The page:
Yesterday I joined our midwife, Cecilia, and our translator, Selsabel, as NPI opened operations at the Elpída Home for Refugees. When we first entered, I was blown away by the facility. Unlike Sindos and Kalochori where each family occupies a tent, at Elpída each family has its own room within the building. The space is spartan, but there is access to indoor plumbing, kitchen facilities, a women’s area, and recreational zones for kids. A post by Meredith, Volunteer.
Elpída opened just a few weeks ago, and about 160 people currently live there. Elpída has capacity for about 700 people, so we at NPI are looking forward to getting more involved as the site develops and grows.
We had a great turnout for our first day on-site. Two pregnant women who were past their due-dates came for assessments. Cecilia performed sonograms, inquired about their medical history, and offered advice. Watching the expecting mothers ask Cecilia questions and voice their concerns really demonstrated just how valuable NPI is at these refugee camps. During pregnancy, women need all possible support, and times of crisis and stress call for the utmost care and sensitivity that Cecilia and Selsabel provide.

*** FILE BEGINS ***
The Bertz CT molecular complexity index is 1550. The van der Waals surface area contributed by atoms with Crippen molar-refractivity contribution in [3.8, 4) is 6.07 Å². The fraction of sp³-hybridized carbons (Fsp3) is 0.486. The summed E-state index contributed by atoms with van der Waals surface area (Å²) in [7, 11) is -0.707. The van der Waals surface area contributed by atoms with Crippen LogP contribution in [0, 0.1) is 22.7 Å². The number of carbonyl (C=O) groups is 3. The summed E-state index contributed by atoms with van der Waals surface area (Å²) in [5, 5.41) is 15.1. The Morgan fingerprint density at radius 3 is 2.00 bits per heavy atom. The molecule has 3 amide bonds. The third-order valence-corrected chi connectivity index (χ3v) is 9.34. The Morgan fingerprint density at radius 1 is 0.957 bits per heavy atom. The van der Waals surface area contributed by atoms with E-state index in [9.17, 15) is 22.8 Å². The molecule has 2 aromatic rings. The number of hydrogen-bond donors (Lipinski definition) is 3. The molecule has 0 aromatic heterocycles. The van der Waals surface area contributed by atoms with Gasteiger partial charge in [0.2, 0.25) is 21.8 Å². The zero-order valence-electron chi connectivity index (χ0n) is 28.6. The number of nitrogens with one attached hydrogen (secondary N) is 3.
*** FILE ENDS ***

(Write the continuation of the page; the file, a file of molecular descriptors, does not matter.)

Several breastfeeding mothers also came for assessments with their babies. Cecilia recorded the weight of each child and counseled the mothers on how to optimize their children’s nutrition. We were happy to hear that the mothers understood the importance of breastfeeding and the risks associated with bottle feeding and infant formula.
NPI’s debut at Elpída gave me a unique perspective of establishing a project from the start and offering new services that were previously unavailable to mothers. It was really special to watch Cecilia and Selsabel instill trust and confidence in our new patients. We are hopeful that as Elpída expands our collaboration will help restore the sense of security and dignity of families fleeing war.
Find out how you can help NPI reach more mothers and children today.